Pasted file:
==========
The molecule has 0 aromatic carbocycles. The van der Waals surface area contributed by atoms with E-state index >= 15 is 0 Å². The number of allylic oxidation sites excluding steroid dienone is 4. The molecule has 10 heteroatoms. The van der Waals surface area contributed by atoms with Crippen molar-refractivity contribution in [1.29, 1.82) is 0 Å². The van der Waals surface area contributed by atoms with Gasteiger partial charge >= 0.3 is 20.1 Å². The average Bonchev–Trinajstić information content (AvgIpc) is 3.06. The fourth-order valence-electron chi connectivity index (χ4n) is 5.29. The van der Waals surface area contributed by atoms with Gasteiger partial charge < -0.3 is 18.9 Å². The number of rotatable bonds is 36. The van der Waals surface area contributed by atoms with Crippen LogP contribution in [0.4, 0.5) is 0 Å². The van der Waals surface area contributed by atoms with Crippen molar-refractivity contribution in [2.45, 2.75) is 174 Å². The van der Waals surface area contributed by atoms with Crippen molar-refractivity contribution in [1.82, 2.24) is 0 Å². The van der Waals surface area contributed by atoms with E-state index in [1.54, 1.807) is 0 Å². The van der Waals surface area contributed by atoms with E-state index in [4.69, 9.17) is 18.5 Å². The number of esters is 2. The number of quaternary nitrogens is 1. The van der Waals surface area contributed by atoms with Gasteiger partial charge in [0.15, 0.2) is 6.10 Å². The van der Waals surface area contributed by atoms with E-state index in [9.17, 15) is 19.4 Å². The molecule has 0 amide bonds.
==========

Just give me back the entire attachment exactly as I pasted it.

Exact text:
The molecule has 0 aromatic carbocycles. The van der Waals surface area contributed by atoms with E-state index >= 15 is 0 Å². The number of allylic oxidation sites excluding steroid dienone is 4. The molecule has 10 heteroatoms. The van der Waals surface area contributed by atoms with Crippen molar-refractivity contribution in [1.29, 1.82) is 0 Å². The van der Waals surface area contributed by atoms with Gasteiger partial charge >= 0.3 is 20.1 Å². The average Bonchev–Trinajstić information content (AvgIpc) is 3.06. The fourth-order valence-electron chi connectivity index (χ4n) is 5.29. The van der Waals surface area contributed by atoms with Gasteiger partial charge < -0.3 is 18.9 Å². The number of rotatable bonds is 36. The van der Waals surface area contributed by atoms with Crippen LogP contribution in [0.4, 0.5) is 0 Å². The van der Waals surface area contributed by atoms with Crippen molar-refractivity contribution in [2.45, 2.75) is 174 Å². The van der Waals surface area contributed by atoms with Crippen molar-refractivity contribution in [1.82, 2.24) is 0 Å². The van der Waals surface area contributed by atoms with E-state index in [1.54, 1.807) is 0 Å². The van der Waals surface area contributed by atoms with E-state index in [4.69, 9.17) is 18.5 Å². The number of esters is 2. The number of quaternary nitrogens is 1. The van der Waals surface area contributed by atoms with Gasteiger partial charge in [0.15, 0.2) is 6.10 Å². The van der Waals surface area contributed by atoms with E-state index in [9.17, 15) is 19.4 Å². The molecule has 0 amide bonds.